Second, with regard to what is called ‘spiritual communion’ – a phrase often associated with the medieval practice of ocular communion by the laity – there has been a tradition since the early church of receiving spiritually when due to illness or other impediment. In situations when the oral reception of the consecrated bread and wine, or bread or wine, is not possible, the historical prayer books, have noted this communion by desire is valid ‘reception.’ Borrowed directly from the 1662, the 1962 BCP reads:
But, if a man, either by reason of extremity of sickness, or for want of warning in due time to the Curate, or by any other just impediment, do not receive the Sacrament of Christ’s Body and Blood: he shall be instructed that if he do truly repent him of his sins, and stedfastly believe that Jesus Christ hath suffered death upon the Cross for him, and shed his Blood for his redemption, earnestly remembering the benefits he hath thereby, and giving him hearty thanks therefor: he doth eat and drink the Body and Blood of our Saviour Christ profitably to his soul’s health, although he do not receive the Sacrament with his mouth. (584).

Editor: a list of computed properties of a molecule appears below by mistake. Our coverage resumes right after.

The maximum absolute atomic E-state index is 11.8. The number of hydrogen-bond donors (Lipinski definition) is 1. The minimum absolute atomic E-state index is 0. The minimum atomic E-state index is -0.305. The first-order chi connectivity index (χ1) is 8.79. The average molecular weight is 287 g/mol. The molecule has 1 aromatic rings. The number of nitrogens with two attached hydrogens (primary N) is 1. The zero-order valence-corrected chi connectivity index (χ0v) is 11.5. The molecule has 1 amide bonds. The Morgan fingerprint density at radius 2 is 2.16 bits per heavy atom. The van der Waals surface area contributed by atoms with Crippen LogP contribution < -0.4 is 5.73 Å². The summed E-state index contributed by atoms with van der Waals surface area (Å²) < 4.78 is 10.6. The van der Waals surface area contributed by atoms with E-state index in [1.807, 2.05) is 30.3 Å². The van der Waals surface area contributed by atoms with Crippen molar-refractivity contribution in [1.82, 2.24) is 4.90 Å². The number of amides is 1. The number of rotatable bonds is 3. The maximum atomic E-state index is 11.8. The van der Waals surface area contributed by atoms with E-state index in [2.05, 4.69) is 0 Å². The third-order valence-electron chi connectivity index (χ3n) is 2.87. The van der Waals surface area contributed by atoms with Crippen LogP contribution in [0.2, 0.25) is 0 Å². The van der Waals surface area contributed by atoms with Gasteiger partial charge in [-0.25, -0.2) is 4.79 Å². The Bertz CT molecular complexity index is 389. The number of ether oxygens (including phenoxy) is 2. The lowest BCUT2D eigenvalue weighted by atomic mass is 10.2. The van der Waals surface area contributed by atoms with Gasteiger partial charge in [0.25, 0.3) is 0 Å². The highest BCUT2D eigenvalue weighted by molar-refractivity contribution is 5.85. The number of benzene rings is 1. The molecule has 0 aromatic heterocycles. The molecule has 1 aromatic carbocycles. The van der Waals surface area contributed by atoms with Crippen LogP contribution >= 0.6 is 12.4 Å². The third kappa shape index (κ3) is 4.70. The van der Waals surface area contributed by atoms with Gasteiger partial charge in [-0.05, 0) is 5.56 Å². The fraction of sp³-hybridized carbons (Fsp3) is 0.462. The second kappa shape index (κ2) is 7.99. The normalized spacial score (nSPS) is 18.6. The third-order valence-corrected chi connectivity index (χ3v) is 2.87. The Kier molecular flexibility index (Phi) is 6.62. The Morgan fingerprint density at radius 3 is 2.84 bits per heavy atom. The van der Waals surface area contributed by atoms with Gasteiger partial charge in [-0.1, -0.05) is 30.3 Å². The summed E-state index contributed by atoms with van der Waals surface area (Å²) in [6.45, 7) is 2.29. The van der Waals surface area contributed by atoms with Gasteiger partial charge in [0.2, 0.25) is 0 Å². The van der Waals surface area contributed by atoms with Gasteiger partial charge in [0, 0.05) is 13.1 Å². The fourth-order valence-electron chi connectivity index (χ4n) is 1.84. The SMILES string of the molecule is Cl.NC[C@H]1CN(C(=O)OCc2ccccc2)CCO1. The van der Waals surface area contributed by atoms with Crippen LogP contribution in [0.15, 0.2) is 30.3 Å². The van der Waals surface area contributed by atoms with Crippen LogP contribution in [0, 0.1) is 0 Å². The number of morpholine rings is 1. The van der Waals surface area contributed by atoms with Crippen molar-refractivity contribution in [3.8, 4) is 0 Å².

In its modern versions, the more concise instruction is: “If a person desires to receive the Sacrament, but, by reason of extreme sickness or physical disability, is unable to eat and drink the Bread and Wine, the Celebrant is to assure that person that all the benefits of Communion are received, even though the Sacrament is not received with the mouth.” (BCP 1979, 457)
The Holy Eucharist, done at Christ’s command and on behalf of the world, the long theology of extraordinary spiritual communion as profiting “the soul’s health” with ”the benefits of communion received” brings me back to the title of this blog, probably long forgotten by readers at this point. The ‘ordinary’ invitation to communion in many contemporary Anglican prayer books is a particular translation of the ancient Greek call: “The gifts of God for the people of God.” Perhaps the far-less common (in Anglican circles) invitation to communion during our unexpected fast might be the medieval Latin call: “Behold the Lamb of God, who takes away the sins of the world.” Those who know the full liturgical invitation know that what follows is “happy are those who are called to the supper of the Lamb,” drawing on Revelation 19:9. The first phrase given quotes John 1:29 and in its very incompleteness, in its missing response, seems particularly appropriate for this time of real absence. Perhaps it may help as we ‘behold’ from afar, on livestreamed liturgies, in our imaginations, in our longing to hear the words of invitation to receive once again, to fully “take and eat” and “take and drink.”